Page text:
After observing Caroline Parr and her capable administrative skills for this past year, I have taken a deep breath and begun my tenure as the elected leader of this association. As I mentioned in my general session remarks at the Annual Conference, I very much view this as an opportunity and a learning experience.
I believe that the Association's primary role to be that of an advocate for the libraries in Virginia in their efforts to develop and maintain quality library and information services. I would like to lead a collaborative and creative effort to achieve several goals. To begin the new year, in February the VLA Council developed the 1997 VLA Designated Agenda with a focus on the following concepts: advocacy, access, communication, partnerships, continuing education/mentoring, and member services.
In the area of continuing education/mentoring, I would like to see Association provide leadership development opportunities for new and mid-level librarians and library staff members. The Executive Committee will discuss VLA sponsorship of a mentoring program in the coming year. This program might be developed in partnership with graduate library schools in the region.
Several members attended VLA Legislative day in Richmond last month and met with their legislators to lobby on behalf of full-funding for public libraries, funding for the VIVA and VLIN projects, tax-exemption for Friends of Library fund-raising sales, and the Library of Virginia budget. VLA's legislative liaison, Phil Abraham, worked with the VLA Legislative Committee to organize our legislative efforts this year. Phil has indicated that the Association should view library advocacy as a year-round effort. We need to move beyond single-day events in order to enhance the possibility of legislative success in the future. At its April meeting, the VLA Council will review the 1997 legislative session with Phil Abraham and develop an advocacy plan for remainder of 1997 as well as 1998 General Assembly session. Tom Hehman, VLA President-elect, and Sally Reed, Director of the Norfolk Public Library, will also share strategies gleaned from their participation in ALA's "Library Advocacy Now" program.
The VLA Conference Committee is already busy planning for the 1997 Conference, which will be held in Crystal City in late October. The conference theme will be "Bridging the Boundaries: Partners in Knowledge." We hope to develop conference programming around the four key concepts of "bridges," "boundaries," "partners," and "knowledge."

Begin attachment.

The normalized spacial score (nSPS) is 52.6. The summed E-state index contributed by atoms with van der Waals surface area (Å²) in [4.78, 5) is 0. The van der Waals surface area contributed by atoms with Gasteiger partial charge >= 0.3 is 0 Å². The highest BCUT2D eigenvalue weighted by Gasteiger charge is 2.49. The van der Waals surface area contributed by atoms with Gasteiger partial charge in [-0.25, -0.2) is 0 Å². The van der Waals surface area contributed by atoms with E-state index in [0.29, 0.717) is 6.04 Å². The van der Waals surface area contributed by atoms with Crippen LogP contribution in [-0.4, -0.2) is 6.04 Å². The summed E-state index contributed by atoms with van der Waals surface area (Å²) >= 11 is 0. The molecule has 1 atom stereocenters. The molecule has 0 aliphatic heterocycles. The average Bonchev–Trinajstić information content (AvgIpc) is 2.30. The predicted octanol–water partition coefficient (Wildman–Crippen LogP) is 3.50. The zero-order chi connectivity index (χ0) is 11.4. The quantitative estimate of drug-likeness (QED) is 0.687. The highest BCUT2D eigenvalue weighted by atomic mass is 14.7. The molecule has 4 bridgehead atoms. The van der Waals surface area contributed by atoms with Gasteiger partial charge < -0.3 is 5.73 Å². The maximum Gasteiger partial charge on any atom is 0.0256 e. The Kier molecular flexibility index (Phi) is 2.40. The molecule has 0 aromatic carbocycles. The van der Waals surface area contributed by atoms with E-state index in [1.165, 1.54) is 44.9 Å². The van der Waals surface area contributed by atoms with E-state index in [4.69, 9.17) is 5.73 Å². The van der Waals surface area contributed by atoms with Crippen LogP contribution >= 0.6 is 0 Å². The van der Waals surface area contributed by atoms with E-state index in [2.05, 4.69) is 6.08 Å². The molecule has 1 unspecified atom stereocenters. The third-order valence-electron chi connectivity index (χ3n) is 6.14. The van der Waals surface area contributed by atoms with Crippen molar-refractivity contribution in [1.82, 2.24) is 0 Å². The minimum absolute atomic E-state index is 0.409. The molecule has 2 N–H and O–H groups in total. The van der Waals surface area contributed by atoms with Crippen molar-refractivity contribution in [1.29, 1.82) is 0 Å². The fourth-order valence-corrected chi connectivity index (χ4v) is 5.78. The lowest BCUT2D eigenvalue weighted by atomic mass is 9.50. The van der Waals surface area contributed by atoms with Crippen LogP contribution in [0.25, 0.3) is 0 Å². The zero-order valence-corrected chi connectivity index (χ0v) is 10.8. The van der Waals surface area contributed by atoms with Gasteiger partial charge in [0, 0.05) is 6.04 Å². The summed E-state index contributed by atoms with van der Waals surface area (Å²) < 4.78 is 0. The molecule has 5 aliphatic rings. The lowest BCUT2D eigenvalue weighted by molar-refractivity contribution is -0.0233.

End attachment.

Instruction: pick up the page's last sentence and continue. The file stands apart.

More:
The conference is being jointly sponsored with the District of Columbia Library Association. We have DCLA representation on the Planning Committee and expect to have additional DCLA participation at the Conference Program Planners Workshop. The Conference Committee is reviewing the traditional structure of VLA conferences with a goal of providing stimulating and enriching activities/experiences for conference attendees. There will be a discussion and review of the structure and content of the annual VLA Conference at the June Council meeting.
In the areas of communication and access, the Association has an attractive digital presence on the World Wide Web (www.vla.org) thanks to the efforts of Steve Helm, our Webmaster. I expect that use of the website will increase as more information is posted. We have already successfully moved the VLA Jobline to this medium. Members are encouraged to visit the site often to read the latest Association news, view the events calendar, and join in online discussion groups.
In 1996, VLA became a charter member of the Virginia Coalition for Open Government. This is an advocacy organization that strives to build greater public commitment to free speech, open government, and a free press by providing information, education, and training services. By partnering with such an organization, VLA is furthering its commitment to the promotion of barrier-free access to information. In the coming year, the Association will also need to monitor the actions of our state regulators in response to the 1996 Telecommunications Act, which completely reconstitutes the way Americans access communications and information technology. Libraries can play a leading role in determining how best to serve the public interest in the information society shaped by this law, particularly in the area of universal service.
I would recommend that each VLA member read the November 1996 report titled "Buildings, Books, and Bytes: Libraries and Communities in the Digital Age."The report, which was prepared by the Benton Foundation in Washington, DC, focuses on the public's opinion of library leaders' vision for the future. It is suggested that librarians need to think creatively to secure their future with a younger and more acquisitive generation. The report recommends that library leaders must "chart a new role for themselves, giving meaning and message to their future institutions and their profession." In keeping with this recommendation, there will be a discussion of the evolution of VLA and the development of a vision for the Association in the next century at the September council meeting. The council meeting discussions will be reported on in the VLA Newsletter and in later editions of this column. I look forward to a productive year and welcome the input of all VLA members.